What You Need To Know:

The psychological thriller SLIVER, starring Sharon Stone tells the story of a book editor (Stone), who moves into a jinxed hi-rise apartment complex in downtown Manhattan, where she not only becomes sexually involved with a tenant but also with the building's voyeuristic owner. The movie's perversity stems from its ill-conceived plot and has tepid acting, mediocre dialogue and is poorly crafted.


(H, B, LL, NNN, SSS, VV, A/D) Humanist worldview with some positive references to God and: approximately 23 obscenities & 2 profanities; male & female nudity (no genitalia visible); adulterous sexual relationships, masturbation, & graphic scenes of fornication; woman thrown to her death from hi-rise balcony, woman slain with knife & man killed in gunfight; and, woman sniffing cocaine.

More Detail:

The movie SLIVER, sort of an updated electronic version of Hitchcock’s REAR WINDOW, focuses on a new tenant’s experiences inside a jinxed hi-rise apartment complex in downtown Manhattan where a number of people have died mysteriously. The new tenant, Carly Norris (Sharon Stone), is a book editor and soon becomes sexually involved with two men: the building’s owner and a fellow tenant. The story revolves around the psycho-sexual dynamic of these three individuals. Before long, Carly learns that the voyeuristic owner has cameras in every apartment and watches the tenants’ most intimate activities. Although Carly disapproves the owner’s surveillance of his tenants, she also spends hours watching the “real life” soap opera herself (at least initially), mesmerized by the secret worlds of her neighbors.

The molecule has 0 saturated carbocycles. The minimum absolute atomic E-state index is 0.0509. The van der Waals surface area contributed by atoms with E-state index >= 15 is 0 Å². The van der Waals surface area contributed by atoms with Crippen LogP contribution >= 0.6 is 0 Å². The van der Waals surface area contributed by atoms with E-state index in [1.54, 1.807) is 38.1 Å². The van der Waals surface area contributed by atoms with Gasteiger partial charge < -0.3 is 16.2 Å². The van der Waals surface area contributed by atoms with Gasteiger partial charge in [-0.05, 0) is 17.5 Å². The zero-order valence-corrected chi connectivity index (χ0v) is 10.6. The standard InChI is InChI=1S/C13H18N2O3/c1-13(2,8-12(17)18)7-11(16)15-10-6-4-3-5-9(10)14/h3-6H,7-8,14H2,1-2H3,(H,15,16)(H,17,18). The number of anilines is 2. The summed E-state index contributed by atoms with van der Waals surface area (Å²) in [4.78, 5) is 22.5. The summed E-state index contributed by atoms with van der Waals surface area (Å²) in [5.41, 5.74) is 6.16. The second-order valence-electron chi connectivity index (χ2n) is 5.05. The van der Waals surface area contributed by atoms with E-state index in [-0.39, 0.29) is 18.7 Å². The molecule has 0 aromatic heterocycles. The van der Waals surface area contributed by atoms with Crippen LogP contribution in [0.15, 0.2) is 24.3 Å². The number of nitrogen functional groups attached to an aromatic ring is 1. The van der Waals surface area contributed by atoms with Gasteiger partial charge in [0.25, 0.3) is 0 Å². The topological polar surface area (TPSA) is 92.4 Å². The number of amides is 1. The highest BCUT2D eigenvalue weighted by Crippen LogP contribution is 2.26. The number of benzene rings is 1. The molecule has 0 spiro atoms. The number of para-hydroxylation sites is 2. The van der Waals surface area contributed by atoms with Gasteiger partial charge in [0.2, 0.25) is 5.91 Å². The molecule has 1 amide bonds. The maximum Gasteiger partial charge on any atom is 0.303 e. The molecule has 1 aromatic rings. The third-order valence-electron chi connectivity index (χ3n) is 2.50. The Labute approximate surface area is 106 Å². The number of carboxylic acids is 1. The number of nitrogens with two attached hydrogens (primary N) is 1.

The ad line for SLIVER, “You like to watch, don’t you?” conjures up crude images of sleazy voyeurs watching lewd exhibitionists, which is just about all that this ill-conceived sexual thriller has to offer. Not only is this film reprehensible from a moral viewpoint with its graphic sexual couplings, but the stale characterizations and illogical plot fail to create a story that is either believable or suspenseful. The acting, ham-strung because of its mediocre dialogue and hopeless plot, is tepid and unchallenging.